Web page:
The obstacles that punters sometimes need to overcome before they can withdraw their winnings – or even their initial stake for a winning bet – from an online bookmaker have featured in this column with some regularity.
The story of Doug Shelley, a businessman from the north east who had been trying to withdraw £108,000 in stakes and winnings from his Betway account since April 2019, appeared last September and followed a familiar pattern. An account is opened, a stake is deposited, a big win follows and then the problems begins, as the bookmaker starts asking questions about the source of funds for the account which should have been asked, and settled, before they accepted the bet.
The good news in Shelley’s case is that, more than a year after he won his bets, he was finally paid out at the end of May. The bad news is that he was forced to spend “well over £10,000” to gain access to his own money, the bulk of which was spent on a “forensic” analysis of his bank account and finances, prepared and certified by an independent accountant. Once this had been received, Betway finally agreed to pay out in three instalments, the last of which arrived in his account three weeks ago.
The twist in Shelley’s tale is that he is currently warned off from British racecourses by the BHA, having been banned for eight years in January 2013 for his part in a corruption case which also involved former jockey Andrew Heffernan, who was banned for 15 years, and two footballers.
He admits to laying a horse on Betfair on the basis of information received from Heffernan, who rode horses in which Shelley had a share, though says that almost all of his bets were to win and he believed that discussing how horses had worked was “just part of it [ownership]”.
Being warned off does not mean you are banned from betting, however, and Betway opened an account for Shelley in April 2019. After he placed two singles and an each-way double that returned just under £100,000, the firm restricted his account to £1 bets on racing, but it accepted two bets on football matches, including a winner which left his balance at just under £108,000, including an opening stake of £43,000. At this point Betway stopped him logging in to the account.
The next year was taken up with a long series of phone calls, emails and, eventually, the assistance of Andrew Montague, a solicitor from Northern Ireland who has advised several gamblers in disputes with bookmakers and most famously helped the legendary punter Barney Curley to secure £4m in winnings from Betfred after a massive gamble in 2010.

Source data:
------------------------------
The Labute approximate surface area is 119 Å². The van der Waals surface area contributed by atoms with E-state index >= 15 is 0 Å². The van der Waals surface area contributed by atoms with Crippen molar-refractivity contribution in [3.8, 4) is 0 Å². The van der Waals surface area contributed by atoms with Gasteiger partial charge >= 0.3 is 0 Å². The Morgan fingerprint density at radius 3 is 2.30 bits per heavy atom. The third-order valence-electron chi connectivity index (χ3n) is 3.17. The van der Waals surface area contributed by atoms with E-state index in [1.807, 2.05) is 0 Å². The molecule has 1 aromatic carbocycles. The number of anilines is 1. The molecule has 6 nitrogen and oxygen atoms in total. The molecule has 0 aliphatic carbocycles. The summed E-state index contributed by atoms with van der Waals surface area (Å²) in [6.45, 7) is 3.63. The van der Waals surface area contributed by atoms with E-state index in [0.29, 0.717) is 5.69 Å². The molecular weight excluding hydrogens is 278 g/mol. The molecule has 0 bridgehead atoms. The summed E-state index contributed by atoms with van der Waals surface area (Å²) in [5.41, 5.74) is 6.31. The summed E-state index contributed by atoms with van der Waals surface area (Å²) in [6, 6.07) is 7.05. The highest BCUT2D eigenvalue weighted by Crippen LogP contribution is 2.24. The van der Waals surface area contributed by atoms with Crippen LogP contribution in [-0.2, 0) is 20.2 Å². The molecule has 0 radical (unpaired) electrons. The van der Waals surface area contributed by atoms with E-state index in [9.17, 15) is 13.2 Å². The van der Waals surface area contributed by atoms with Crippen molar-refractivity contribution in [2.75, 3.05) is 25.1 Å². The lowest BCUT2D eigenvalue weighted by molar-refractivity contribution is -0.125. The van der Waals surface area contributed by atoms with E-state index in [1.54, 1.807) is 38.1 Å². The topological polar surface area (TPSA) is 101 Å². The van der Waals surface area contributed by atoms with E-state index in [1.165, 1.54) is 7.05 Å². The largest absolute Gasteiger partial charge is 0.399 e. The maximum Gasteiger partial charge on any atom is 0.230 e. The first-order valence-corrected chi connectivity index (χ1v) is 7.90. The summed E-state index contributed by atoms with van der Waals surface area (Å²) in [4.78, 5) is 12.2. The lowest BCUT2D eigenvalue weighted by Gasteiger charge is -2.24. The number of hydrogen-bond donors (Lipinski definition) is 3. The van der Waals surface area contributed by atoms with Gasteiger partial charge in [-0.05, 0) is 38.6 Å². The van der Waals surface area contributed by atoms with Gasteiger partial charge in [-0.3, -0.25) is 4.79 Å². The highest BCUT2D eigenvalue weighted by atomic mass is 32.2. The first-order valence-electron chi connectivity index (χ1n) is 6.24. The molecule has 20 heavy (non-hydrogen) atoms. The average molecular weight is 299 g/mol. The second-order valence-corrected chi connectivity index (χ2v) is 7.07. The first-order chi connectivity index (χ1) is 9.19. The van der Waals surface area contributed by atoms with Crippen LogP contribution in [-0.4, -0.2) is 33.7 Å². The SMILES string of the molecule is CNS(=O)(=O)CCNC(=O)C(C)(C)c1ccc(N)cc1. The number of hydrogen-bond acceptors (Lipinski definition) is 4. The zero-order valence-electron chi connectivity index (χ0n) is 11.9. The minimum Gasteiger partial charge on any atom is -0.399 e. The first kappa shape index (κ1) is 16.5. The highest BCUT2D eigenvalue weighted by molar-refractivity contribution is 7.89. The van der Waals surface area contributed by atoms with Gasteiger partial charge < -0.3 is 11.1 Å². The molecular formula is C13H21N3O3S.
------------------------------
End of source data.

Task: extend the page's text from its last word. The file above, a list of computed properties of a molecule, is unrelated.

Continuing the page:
“It’s cost me a considerable amount of money, well over £10,000,” Shelley says. “There was the cost of the report, and there was another legal firm before I researched and found Andrew Montague. If it hadn’t been for Andrew, I strongly believe I still wouldn’t have been paid today, and imagine what it’s like for someone who’s owed a few thousand and knows it’s going to cost more than that to get their money. How many people are there who don’t follow these things through?”
In March, Betway was in the headlines after it received a record fine of £11.6m from Gambling Commission for failures over customer protection and its checks to counteract money-laundering.
The firm was found to have failed to check the source of funding for a customer who deposited £8m and lost more than £4m over the course of four years, seemingly the exact opposite of the scrutiny Shelley received when his account was suspended by Betway and, rather than deposit more money, he wanted to take his winnings out.
When asked for comment on the Shelley case and the expenses incurred to gain access to his money, Betway said in a statement: “As a responsible, licensed operator, we are required by UK law to ensure that customers prove their identity and then conform with our comprehensive anti-money laundering (AML) and know your customer (KYC) checks.
“We are not in a position to comment on what Mr Shelley alleges that he has spent. But we can confirm that Mr Shelley’s funds were released after he supplied us with the relevant documents, required by law, which he had previously refused to provide despite numerous requests.”
Monday’s best bets
The best race of the day at Ayr is the Listed Land O’Burns Fillies Stakes, in which the Michael Dods yard has a strong hand with the first two runners in the betting, Queens Gift and Que Amoro (4.15). The latter has not had a run this year but went well after a 10-week break last summer and went down by just half a length in a similar race in September.
Be Proud (3.10) also looks solid at Ayr, while Mythical Madness (2.20) and Queen Mia (2.50) both have an obvious chance at Thirsk. One to watch with an eye to the future here, incidentally, is Arrow Of Gold (4.25), who makes his debut his second division of the maiden. Kevin Ryan’s colt is a Galileo half-brother to Golden Horn, the Derby and Arc winner in 2015.
The best bets, though, could be at Windsor, where Fahad (8.00) and The Lamplighter (6.30) are both worth a bet at current odds. Fahad improved for a step up in trip when third at Kempton on 2 June and goes another furlong and a half here, while The Lamplighter put up a career-best last time and runs off the same mark.